Matthew 6:1 “Beware of practicing your righteousness before men to be noticed by them; otherwise you have no reward with your Father who is in heaven.”
Introduction to Jesus’ Sermon on the Mount
Jesus is preaching His inaugural sermon that is entitled by many commentators as “The Sermon on the Mount”. What is perhaps the ethical and spiritual foundation of the New Testament, “The Sermon on the Mount” takes the reader into the heart of what makes New Covenant Christianity tick. Virtually all of its teachings can be found repeated throughout the New Testament. The acorns of truth deposited by Jesus in this grand sermon will prove to be mighty oaks upon which the Apostles will later climb to take their readers into the realms of powerful, practical Christianity.
Jesus’ warning in Matthew 6:1 – Do not live to please men, but God alone.
Matthew 6:1-21 is chiefly concerned with how one is to live out the New Covenant truth being laid down by the Lord. The ideas of “motive” and “matters of the heart” are the rulers by which Jesus distinguishes between hypocrites and genuine spiritual committment. In short – is the one living out the practical Christian life doing it for the praise of men or the glory of God? As Jesus opens this new section in the sermon at Matthew 6:1, he warns to “beware” or as it would be rendered in the original language “continually be on the look out” of how you practice your righteousness before men to be “noticed” by them.1 What Jesus is warning His listeners not to do is to live the Christian life for show or for pagentry of men, but rather for the splendor and pleasure of the Father in Heaven.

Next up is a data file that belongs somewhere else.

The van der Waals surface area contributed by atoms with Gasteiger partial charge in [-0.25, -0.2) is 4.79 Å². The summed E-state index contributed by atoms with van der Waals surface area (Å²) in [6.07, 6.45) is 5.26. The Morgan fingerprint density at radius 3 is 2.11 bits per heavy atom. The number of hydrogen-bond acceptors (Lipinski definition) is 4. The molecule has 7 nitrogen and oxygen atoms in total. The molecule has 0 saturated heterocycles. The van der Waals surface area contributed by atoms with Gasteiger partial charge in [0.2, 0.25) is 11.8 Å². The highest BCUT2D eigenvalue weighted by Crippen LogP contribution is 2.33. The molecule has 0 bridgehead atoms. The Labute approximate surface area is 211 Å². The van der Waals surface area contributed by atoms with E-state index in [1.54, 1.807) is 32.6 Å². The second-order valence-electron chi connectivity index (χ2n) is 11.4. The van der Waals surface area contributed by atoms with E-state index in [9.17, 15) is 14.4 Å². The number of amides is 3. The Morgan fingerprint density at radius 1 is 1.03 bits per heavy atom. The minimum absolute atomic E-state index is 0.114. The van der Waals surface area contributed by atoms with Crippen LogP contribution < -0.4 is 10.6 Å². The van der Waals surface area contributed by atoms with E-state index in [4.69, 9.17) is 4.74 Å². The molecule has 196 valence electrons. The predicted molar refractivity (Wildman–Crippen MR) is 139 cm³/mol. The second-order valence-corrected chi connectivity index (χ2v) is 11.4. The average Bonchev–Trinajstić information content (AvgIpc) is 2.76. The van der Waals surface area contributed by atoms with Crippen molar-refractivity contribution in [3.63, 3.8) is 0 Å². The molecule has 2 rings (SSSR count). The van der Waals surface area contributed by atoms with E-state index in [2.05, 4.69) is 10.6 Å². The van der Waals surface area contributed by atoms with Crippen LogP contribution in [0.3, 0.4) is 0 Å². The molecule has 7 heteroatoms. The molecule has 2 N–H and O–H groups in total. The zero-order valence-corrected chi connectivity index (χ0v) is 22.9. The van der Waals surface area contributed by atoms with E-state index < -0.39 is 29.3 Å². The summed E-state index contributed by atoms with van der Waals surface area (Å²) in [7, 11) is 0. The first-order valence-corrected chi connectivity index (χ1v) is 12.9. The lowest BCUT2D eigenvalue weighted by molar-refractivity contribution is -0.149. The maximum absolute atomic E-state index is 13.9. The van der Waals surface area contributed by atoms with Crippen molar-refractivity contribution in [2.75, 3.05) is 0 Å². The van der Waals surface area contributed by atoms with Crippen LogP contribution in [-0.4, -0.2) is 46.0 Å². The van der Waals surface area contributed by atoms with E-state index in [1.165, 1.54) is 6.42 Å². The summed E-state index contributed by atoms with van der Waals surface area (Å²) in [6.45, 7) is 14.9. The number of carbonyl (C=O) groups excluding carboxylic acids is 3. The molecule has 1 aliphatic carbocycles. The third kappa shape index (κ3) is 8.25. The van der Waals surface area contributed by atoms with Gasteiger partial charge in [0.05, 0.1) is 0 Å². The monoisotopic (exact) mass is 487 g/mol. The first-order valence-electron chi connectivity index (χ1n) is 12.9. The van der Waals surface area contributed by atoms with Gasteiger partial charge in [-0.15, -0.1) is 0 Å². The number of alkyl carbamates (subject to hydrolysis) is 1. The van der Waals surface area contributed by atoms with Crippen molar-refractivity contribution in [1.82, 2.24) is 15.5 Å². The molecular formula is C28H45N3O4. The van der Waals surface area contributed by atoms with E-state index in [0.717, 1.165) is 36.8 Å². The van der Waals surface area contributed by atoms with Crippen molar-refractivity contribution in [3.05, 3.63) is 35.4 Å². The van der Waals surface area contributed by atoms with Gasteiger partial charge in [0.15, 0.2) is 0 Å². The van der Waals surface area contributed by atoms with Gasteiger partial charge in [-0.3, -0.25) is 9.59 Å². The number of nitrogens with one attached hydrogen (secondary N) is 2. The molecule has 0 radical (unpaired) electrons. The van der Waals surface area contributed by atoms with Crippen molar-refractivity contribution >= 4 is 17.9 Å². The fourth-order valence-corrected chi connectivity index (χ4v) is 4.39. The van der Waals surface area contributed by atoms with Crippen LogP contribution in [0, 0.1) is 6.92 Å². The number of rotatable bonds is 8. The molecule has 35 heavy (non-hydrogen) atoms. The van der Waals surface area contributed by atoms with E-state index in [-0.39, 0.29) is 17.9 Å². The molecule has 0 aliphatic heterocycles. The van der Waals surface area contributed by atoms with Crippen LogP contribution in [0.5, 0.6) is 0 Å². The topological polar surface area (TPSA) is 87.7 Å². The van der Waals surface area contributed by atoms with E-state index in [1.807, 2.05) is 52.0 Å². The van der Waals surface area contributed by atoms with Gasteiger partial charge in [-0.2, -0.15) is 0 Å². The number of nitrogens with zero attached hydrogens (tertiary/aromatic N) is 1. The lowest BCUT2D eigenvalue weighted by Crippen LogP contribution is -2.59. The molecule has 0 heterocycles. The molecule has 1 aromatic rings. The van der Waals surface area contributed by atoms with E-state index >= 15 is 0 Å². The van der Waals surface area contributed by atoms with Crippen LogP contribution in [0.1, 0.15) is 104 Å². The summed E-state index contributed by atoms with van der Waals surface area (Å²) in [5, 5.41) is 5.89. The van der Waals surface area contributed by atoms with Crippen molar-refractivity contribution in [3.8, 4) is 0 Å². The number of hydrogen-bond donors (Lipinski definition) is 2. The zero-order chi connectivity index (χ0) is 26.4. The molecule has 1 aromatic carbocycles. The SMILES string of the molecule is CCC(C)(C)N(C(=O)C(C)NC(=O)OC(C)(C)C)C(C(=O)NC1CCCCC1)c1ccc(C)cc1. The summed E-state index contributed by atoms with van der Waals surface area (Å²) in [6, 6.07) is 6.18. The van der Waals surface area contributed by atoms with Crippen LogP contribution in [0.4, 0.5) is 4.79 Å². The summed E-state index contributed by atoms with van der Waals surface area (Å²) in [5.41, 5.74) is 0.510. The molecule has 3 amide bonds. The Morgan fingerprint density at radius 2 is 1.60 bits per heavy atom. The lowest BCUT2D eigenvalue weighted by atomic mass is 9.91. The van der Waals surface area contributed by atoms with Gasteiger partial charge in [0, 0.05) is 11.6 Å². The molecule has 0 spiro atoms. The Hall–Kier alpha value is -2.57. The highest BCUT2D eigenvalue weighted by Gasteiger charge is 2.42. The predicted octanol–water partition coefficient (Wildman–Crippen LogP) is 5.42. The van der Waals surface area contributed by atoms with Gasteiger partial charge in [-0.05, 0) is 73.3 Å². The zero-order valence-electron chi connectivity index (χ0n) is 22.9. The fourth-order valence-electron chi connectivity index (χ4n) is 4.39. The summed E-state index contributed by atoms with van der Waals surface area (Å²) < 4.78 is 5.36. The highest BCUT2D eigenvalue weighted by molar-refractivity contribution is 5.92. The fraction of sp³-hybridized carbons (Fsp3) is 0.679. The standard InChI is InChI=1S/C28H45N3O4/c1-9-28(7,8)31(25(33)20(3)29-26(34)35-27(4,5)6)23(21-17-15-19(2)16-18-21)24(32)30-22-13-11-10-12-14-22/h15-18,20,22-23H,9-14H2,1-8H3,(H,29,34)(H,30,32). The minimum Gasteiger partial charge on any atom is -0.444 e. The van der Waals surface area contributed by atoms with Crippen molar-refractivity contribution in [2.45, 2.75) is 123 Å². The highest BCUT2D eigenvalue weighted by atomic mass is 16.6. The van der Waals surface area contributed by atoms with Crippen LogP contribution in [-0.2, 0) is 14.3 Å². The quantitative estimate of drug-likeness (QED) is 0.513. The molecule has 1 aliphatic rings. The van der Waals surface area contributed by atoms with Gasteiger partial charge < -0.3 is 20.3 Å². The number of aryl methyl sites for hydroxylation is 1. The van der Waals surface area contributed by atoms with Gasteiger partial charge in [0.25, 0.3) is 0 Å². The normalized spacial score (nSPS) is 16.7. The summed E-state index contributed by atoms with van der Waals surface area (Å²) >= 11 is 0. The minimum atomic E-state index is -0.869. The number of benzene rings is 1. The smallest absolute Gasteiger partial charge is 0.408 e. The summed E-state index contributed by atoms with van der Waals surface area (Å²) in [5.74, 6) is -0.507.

Jesus Three Main Areas of Focus in the Powerful, Practical Christian life